As a whole, Egypt’s army is far more than a fighting force. Indeed, combat is perhaps its least developed facility. During the three-decade Mubarak era soldiers became involved in civil administration. Senior officers began to crop up everywhere in the state apparatus as well as in the economy. They wielded power not so much explicitly—unlike under Nasser the cabinet was mostly civilian—as by bureaucratic penetration. Officers sat in monitoring and administrative agencies as well as in local government. Since the 1990s, more than half of the regional governors have been drawn from the army. Meanwhile, buoyed by a privatisation programme, the officer corps captured large chunks of the economy. This provided post-retirement careers and financial security.

Today tax holdings amount to a business empire. It generates income that bypasses public scrutiny and ranges from defence manufacturing to consumer goods. Army-owned firms dominate the markets for water, olive oil, cement, construction, hotels and gasoline. Estimates as to their size vary from 8% to as much as 40% of GDP. Army families also inhabit a parallel universe. They mainly live in separate military cities and go to shops, buy fuel at petrol stations and socialise in clubs run by the army. How sure can they be of hanging on to such privileges?

The army relies on support from civilians who are willing to govern alongside it. Without them, the impression of outright military rule would be overwhelming. Following the ousting of the Brothers, political heavyweights such as Mohamed ElBaradei, the former presidential candidate, and Ziad Bahaa el-Din, a lawyer, lent their support. It is too early to tell if they are puppets or wield real influence. But some have already voiced unease. Mr Bahaa el-Din said the new government should not copy the “oppressive and exclusionary policies” of its foes.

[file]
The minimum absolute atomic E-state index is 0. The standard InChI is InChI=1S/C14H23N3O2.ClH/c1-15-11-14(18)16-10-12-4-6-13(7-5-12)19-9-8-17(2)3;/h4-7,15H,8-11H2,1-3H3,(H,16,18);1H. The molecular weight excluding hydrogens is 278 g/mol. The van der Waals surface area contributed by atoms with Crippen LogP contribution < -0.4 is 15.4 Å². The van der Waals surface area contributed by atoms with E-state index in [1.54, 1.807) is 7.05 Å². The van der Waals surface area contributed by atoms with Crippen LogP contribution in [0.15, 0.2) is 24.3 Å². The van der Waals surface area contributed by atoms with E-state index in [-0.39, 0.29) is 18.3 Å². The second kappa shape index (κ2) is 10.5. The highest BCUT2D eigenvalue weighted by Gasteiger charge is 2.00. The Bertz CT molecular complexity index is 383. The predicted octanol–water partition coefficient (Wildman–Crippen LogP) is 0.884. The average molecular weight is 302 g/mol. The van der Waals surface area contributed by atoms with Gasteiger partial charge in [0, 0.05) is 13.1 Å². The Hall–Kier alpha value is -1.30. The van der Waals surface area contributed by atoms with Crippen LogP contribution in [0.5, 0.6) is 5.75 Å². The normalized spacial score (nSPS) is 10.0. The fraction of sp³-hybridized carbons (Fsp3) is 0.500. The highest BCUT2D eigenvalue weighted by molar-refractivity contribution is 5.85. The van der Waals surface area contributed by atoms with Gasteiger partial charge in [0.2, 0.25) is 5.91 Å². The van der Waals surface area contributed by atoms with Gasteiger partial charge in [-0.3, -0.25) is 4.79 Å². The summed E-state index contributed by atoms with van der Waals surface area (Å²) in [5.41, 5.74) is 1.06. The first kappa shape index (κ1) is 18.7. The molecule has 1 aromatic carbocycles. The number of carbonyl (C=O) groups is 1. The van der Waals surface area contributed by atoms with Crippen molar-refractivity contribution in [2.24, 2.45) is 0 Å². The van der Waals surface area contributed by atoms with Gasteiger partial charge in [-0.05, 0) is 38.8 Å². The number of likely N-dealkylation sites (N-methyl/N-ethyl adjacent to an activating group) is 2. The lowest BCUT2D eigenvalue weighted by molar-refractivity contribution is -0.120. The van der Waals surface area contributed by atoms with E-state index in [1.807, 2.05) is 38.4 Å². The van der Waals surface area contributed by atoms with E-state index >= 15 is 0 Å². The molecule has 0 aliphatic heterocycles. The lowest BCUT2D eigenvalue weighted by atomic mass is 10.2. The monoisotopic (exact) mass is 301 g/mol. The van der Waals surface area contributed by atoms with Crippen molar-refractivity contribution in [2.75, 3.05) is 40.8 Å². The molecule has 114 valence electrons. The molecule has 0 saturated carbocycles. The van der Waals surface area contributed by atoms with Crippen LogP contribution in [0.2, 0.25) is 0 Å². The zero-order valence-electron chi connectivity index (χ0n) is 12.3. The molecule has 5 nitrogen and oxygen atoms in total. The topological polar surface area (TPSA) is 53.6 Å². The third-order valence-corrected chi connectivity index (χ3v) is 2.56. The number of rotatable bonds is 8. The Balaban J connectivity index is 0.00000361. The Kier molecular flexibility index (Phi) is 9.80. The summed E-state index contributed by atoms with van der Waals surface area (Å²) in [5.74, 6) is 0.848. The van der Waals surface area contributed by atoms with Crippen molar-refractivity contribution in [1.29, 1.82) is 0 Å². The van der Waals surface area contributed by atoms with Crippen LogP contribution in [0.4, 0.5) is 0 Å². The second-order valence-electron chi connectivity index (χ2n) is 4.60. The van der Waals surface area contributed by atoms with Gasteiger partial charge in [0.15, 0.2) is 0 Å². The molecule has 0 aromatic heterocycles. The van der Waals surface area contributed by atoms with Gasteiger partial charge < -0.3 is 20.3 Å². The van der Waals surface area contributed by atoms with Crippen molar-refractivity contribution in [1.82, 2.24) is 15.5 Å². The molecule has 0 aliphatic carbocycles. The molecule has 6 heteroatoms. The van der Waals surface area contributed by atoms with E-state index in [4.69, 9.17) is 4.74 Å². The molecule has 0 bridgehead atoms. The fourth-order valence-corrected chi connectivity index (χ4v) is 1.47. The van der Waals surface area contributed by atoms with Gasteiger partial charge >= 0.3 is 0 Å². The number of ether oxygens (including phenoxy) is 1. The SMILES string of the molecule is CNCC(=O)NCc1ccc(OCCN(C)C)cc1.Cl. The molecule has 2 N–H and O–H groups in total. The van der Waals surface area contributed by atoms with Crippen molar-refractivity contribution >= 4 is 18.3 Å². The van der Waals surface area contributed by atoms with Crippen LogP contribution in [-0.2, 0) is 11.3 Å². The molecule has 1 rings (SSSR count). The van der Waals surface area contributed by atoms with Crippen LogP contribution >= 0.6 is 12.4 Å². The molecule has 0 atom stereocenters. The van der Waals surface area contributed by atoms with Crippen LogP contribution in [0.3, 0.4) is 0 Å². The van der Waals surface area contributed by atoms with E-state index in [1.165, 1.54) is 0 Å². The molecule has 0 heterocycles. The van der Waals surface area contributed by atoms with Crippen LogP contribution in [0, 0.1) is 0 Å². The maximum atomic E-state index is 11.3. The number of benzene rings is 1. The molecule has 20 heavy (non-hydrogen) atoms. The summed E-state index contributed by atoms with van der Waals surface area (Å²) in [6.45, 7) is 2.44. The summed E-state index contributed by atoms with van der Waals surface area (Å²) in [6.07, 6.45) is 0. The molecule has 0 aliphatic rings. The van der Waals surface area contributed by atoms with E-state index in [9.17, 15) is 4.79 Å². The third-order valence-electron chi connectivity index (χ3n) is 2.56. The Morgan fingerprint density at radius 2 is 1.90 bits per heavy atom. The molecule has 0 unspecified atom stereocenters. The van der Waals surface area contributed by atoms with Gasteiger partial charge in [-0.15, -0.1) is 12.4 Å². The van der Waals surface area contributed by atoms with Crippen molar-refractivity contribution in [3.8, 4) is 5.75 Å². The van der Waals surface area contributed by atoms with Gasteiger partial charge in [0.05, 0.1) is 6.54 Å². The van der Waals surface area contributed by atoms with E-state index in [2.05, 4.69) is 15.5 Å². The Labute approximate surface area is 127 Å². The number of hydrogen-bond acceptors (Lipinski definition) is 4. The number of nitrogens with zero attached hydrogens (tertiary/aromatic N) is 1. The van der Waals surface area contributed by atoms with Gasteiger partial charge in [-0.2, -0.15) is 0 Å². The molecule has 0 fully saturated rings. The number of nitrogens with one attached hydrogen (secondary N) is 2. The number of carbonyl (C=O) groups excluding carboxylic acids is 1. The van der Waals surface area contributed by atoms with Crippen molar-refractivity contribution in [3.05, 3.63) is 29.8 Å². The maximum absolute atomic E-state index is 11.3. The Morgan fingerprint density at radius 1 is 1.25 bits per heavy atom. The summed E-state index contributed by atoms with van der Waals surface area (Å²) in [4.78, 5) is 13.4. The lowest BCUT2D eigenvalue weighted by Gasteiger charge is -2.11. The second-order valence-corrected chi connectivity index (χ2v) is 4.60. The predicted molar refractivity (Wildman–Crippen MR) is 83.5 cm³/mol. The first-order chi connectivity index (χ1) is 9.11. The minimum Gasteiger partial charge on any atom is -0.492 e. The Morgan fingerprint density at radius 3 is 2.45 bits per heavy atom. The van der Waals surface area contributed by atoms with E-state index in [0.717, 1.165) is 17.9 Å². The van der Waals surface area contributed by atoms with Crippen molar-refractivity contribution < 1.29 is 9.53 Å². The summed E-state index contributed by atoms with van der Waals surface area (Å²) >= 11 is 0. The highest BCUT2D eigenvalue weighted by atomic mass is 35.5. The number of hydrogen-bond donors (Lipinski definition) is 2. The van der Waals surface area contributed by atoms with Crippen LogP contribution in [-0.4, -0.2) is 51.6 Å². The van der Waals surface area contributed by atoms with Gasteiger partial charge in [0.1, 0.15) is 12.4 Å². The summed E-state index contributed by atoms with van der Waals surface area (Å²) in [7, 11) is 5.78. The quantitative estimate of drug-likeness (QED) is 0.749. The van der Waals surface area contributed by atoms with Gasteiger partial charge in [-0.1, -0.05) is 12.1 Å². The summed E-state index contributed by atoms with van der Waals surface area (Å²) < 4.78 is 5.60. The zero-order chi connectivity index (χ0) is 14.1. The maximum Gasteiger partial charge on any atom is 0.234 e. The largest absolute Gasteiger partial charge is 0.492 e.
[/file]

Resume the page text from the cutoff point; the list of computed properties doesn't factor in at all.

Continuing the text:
Waxing and waning

For the moment, the army remains remarkably popular. A poll in May gave it a 94% approval rating—compared with around 30% for then-President Morsi and the opposition. But Egyptians have short memories. The army was extolled in the wake of the Mubarak uprising as the protector of the revolution, but later came to be seen as working against revolutionary aspirations. A video from December 2011 of soldiers dragging the “blue bra woman” through the streets of Cairo marked a turning point. Today, in the wake of what Egyptians regard as a second revolution, many once again cheer the army regardless of its past abuses. But for how long? Since Mr Mubarak’s fall the army has tried hard to rebrand itself as the people’s friend rather than a protector of the regime. It is more reliant on public support than ever.

Opinions may turn against the army once again if it cannot fix the broken economy. The Brothers, too, were popular when they came to power, only to find that the people expected them to provide jobs and services that never materialised. For the army to do better, it will have to bring about reforms that the Brotherhood and Mr Mubarak shied away from—or get civilians to do so. But that would threaten its own business empire. It is, after all, a beneficiary of Egypt’s restrictive and anti-competitive practices. Mr Sisi may want to sweep these away, but many of his fellow officers are unlikely to see it like that. He could argue that an unshackled and therefore booming economy would benefit all. But lazy rent-seekers will know better. At least that is what Mr Sisi’s predecessors found.